@Kaelum you should asynchronously pre-buffer the request body in this case. That's how MVC handles it:

if (!request.Body.CanSeek && !_options.SuppressInputFormatterBuffering)
{
// XmlSerializer does synchronous reads. In order to avoid blocking on the stream, we asynchronously
// read everything into a buffer, and then seek back to the beginning.
var memoryThreshold = DefaultMemoryThreshold;
if (request.ContentLength.HasValue && request.ContentLength.Value > 0 && request.ContentLength.Value < memoryThreshold)
{
// If the Content-Length is known and is smaller than the default buffer size, use it.
memoryThreshold = (int)request.ContentLength.Value;
}
readStream = new FileBufferingReadStream(request.Body, memoryThreshold);
await readStream.DrainAsync(CancellationToken.None);
readStream.Seek(0L, SeekOrigin.Begin);
}

@Kaelum

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commented May 29, 2019

@Tratcher the FileBufferingReadStream constructor above doesn't appear to be in the 3.0 Preview 5 libraries. Also, I have concerns that using FileBufferingReadStream might be too slow, if it is actually caching to the filesystem. We need to process a minimum of 12,000 requests/sec, which we do by keeping everything in memory. I tried using the BufferedReadStream object, but under the covers it is doing everything synchronously as well. This is what I have tried:

Works, but I have concerns with caching to the file system, and the constructor in your example doesn't exist:

using (FileBufferingReadStream readstream = new FileBufferingReadStream(request.Body, memoryThreshold, null, @"D:\Temp\", ArrayPool<byte>.Shared))
{
	await readstream.DrainAsync(CancellationToken.None);
	readstream.Seek(0L, SeekOrigin.Begin);

	XmlSerializer xmlSerializer = new XmlSerializer(typeof(XmlRequestBcap));
	xmlRequestBcap = xmlSerializer.Deserialize(readstream) as XmlRequestBcap;
}

Works, but probably non-performant:

using (StreamReader streamReader = new StreamReader(request.Body, Encoding.UTF8))
using (StringReader stringReader = new StringReader(await streamReader.ReadToEndAsync()))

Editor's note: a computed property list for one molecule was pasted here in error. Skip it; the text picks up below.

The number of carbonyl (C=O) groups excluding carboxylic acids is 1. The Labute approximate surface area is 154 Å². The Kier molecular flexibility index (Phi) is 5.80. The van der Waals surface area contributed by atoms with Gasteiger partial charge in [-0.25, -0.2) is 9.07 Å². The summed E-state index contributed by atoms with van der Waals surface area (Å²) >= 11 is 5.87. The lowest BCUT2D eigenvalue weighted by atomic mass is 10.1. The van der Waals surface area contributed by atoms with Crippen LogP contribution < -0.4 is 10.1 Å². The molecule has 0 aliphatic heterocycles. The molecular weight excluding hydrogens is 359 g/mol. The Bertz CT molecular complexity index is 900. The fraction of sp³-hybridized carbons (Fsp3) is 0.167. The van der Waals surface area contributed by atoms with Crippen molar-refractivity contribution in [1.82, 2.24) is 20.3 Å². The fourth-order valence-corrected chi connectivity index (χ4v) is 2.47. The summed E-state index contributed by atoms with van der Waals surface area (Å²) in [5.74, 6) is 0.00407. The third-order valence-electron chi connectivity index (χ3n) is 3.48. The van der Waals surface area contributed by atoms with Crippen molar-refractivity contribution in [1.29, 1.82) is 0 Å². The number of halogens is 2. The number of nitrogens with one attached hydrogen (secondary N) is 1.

{
	XmlSerializer xmlSerializer = new XmlSerializer(typeof(XmlRequestBcap));
	xmlRequestBcap = xmlSerializer.Deserialize(stringReader) as XmlRequestBcap;
}

Does not work, executes synchronously:

using (BufferedReadStream readstream = new BufferedReadStream(request.Body, memoryThreshold))
{
	if (!await readstream.EnsureBufferedAsync(CancellationToken.None))
	{
		throw new InvalidOperationException("Request body is empty.");
	}

	XmlSerializer xmlSerializer = new XmlSerializer(typeof(XmlRequestBcap));
	xmlRequestBcap = xmlSerializer.Deserialize(readstream) as XmlRequestBcap;
}

Variation of above that works, adding a MemoryStream, but is it safe and performant:

using (BufferedReadStream readstream = new BufferedReadStream(request.Body, memoryThreshold))
{
	if (!await readstream.EnsureBufferedAsync(CancellationToken.None))
	{
		throw new InvalidOperationException("Request body is empty.");
	}

	using (MemoryStream memoryStream = new MemoryStream(readstream.BufferedData.Array, readstream.BufferedData.Offset, readstream.BufferedData.Count, false))
	{
		XmlSerializer xmlSerializer = new XmlSerializer(typeof(XmlRequestBcap));
		xmlRequestBcap = xmlSerializer.Deserialize(memoryStream) as XmlRequestBcap;
	}
}

If FileBufferingReadStream is the most performant, and recommended for our case, what happened to the constructor that I see in your source reference? It is definitely not in the published 3.0 preview.

Thanks!

@davidfowl

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commented May 30, 2019